3 FDNY firefighters critically hurt in wind-swept house fire; 19 others suffer minor injuries
Fire Commissioner Laura Kavanagh called the Staten Island fire a “very close call” as the members receive treatment for a variety of injuries
NEW YORK — Three New York City firefighters were critically injured Friday in what the commissioner said was a “very close call” as wind-swept flames tore through a Staten Island duplex. They are alert and expected to survive, officials said.
Firefighters rescued a lieutenant from the second floor after he transmitted a mayday signal during a search for occupants in one of the homes, in the borough’s Arden Heights neighborhood, Chief of Department John Hodgens said.
A nozzle man involved in the rescue was hit in the head by falling plaster, dislodging his mask and forcing him to breathe in heavy smoke, Hodgens said.
Another firefighter jumped from a second-floor balcony after getting trapped by fire, Hodgens said.
All three firefighters were taken to Staten Island University Hospital, where they were listed in stable but critical condition.
Fire Commissioner Laura Kavanagh said at a hospital news conference that the injured firefighters are awake, alert and even cracking jokes, but that they continue to be monitored and treated for a variety of injuries.
“I cannot emphasize enough that this was a very close call for the FDNY,” Kavanagh said. “We could have lost three members today.”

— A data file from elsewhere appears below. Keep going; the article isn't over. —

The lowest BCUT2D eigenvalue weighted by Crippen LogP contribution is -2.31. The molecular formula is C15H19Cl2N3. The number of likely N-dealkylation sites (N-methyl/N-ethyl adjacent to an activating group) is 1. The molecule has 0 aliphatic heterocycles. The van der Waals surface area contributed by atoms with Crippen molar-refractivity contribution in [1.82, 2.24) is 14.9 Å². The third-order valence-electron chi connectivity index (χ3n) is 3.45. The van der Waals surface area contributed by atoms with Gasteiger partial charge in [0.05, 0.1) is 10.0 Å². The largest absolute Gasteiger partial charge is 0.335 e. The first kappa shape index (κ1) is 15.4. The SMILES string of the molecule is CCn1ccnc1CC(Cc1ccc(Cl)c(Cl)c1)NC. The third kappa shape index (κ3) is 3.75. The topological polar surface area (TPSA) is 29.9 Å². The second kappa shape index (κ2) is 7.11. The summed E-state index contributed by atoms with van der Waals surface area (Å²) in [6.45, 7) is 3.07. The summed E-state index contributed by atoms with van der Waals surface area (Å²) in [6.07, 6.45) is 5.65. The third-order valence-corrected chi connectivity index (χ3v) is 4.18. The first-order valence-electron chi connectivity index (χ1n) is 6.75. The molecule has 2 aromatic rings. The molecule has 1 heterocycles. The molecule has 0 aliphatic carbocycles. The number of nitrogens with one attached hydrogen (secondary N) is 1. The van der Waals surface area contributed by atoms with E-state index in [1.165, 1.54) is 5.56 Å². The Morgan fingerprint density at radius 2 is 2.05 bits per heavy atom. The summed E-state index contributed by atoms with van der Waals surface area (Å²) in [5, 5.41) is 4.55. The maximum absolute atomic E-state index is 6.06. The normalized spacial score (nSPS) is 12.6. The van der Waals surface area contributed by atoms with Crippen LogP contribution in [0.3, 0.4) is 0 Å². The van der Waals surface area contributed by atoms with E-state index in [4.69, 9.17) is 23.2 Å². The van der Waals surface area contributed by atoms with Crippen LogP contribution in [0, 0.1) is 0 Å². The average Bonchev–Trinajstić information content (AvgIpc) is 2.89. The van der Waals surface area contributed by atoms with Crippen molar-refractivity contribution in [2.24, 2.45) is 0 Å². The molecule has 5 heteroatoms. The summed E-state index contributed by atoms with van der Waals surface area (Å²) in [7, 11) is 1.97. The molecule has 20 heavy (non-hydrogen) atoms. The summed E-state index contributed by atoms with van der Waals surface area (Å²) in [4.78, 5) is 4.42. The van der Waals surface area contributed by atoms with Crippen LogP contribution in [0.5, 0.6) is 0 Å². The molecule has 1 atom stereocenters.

Nineteen other firefighters sustained minor injuries, Kavanagh said. No residents were hurt.
The blaze started around 1:30 p.m. in a space between additions in the back of each home and quickly spread to the attached buildings, Hodgens said.
Firefighters searching the homes were trapped when heavy winds broke through the windows, which intensified the fire and blew flames toward them, Hodgens said.
Bystander video showed heavy flames and thick, black smoke coming from the home. One of the extensions collapsed as firefighters battled the blaze. The fire was under control by around 2:46 p.m. The cause is under investigation, Hodgens said.
“With the amount of fire upon arrival and the wind condition, it was a difficult fire,” Hodgens said. “It was a difficult fire that required us to really work very hard.”
The president of the firefighters union said the closest firehouse was closed Friday because of scheduled firefighter medical exams, possibly delaying the fire department’s response.
Another engine company was involved in an accident on the way to the scene, Uniformed Firefighters Association President Andrew Ansbro said.
“Had Engine 167 not been closed, more firefighters would have arrived faster and put water on the fire that much quicker, resulting in less damage and possibly sparing some firefighters injuries,” Ansbro said.